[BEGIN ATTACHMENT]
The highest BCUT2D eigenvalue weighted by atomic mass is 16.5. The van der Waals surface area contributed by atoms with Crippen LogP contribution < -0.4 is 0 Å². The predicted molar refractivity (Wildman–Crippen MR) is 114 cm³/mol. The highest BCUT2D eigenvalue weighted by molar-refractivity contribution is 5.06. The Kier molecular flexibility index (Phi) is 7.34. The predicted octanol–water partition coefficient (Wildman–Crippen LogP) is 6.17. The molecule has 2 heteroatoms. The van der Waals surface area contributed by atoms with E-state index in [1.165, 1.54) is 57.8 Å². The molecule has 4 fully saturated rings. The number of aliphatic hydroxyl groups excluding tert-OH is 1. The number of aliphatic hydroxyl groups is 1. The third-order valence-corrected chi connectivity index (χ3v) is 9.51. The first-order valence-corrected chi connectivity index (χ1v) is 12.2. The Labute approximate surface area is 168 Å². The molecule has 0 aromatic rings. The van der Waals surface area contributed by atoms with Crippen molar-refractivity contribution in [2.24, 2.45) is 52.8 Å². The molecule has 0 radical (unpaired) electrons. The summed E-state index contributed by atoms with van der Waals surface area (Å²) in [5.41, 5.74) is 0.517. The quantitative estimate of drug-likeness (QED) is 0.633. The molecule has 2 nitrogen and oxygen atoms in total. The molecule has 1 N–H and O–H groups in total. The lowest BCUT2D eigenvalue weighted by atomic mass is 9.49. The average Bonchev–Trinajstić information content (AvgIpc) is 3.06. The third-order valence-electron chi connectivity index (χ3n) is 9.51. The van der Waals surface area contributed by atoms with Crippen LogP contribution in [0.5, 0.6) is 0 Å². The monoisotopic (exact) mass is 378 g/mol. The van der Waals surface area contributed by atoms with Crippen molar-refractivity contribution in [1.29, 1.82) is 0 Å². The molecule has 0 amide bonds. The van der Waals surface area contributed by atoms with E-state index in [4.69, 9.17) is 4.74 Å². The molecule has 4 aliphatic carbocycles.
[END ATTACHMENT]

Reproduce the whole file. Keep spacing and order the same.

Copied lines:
The highest BCUT2D eigenvalue weighted by atomic mass is 16.5. The van der Waals surface area contributed by atoms with Crippen LogP contribution < -0.4 is 0 Å². The predicted molar refractivity (Wildman–Crippen MR) is 114 cm³/mol. The highest BCUT2D eigenvalue weighted by molar-refractivity contribution is 5.06. The Kier molecular flexibility index (Phi) is 7.34. The predicted octanol–water partition coefficient (Wildman–Crippen LogP) is 6.17. The molecule has 2 heteroatoms. The van der Waals surface area contributed by atoms with E-state index in [1.165, 1.54) is 57.8 Å². The molecule has 4 fully saturated rings. The number of aliphatic hydroxyl groups excluding tert-OH is 1. The number of aliphatic hydroxyl groups is 1. The third-order valence-corrected chi connectivity index (χ3v) is 9.51. The first-order valence-corrected chi connectivity index (χ1v) is 12.2. The Labute approximate surface area is 168 Å². The molecule has 0 aromatic rings. The van der Waals surface area contributed by atoms with Crippen molar-refractivity contribution in [2.24, 2.45) is 52.8 Å². The molecule has 0 radical (unpaired) electrons. The summed E-state index contributed by atoms with van der Waals surface area (Å²) in [5.41, 5.74) is 0.517. The quantitative estimate of drug-likeness (QED) is 0.633. The molecule has 2 nitrogen and oxygen atoms in total. The molecule has 1 N–H and O–H groups in total. The lowest BCUT2D eigenvalue weighted by atomic mass is 9.49. The average Bonchev–Trinajstić information content (AvgIpc) is 3.06. The third-order valence-electron chi connectivity index (χ3n) is 9.51. The van der Waals surface area contributed by atoms with Crippen LogP contribution in [0.5, 0.6) is 0 Å². The monoisotopic (exact) mass is 378 g/mol. The van der Waals surface area contributed by atoms with Crippen molar-refractivity contribution in [1.29, 1.82) is 0 Å². The molecule has 0 amide bonds. The van der Waals surface area contributed by atoms with E-state index in [4.69, 9.17) is 4.74 Å². The molecule has 4 aliphatic carbocycles.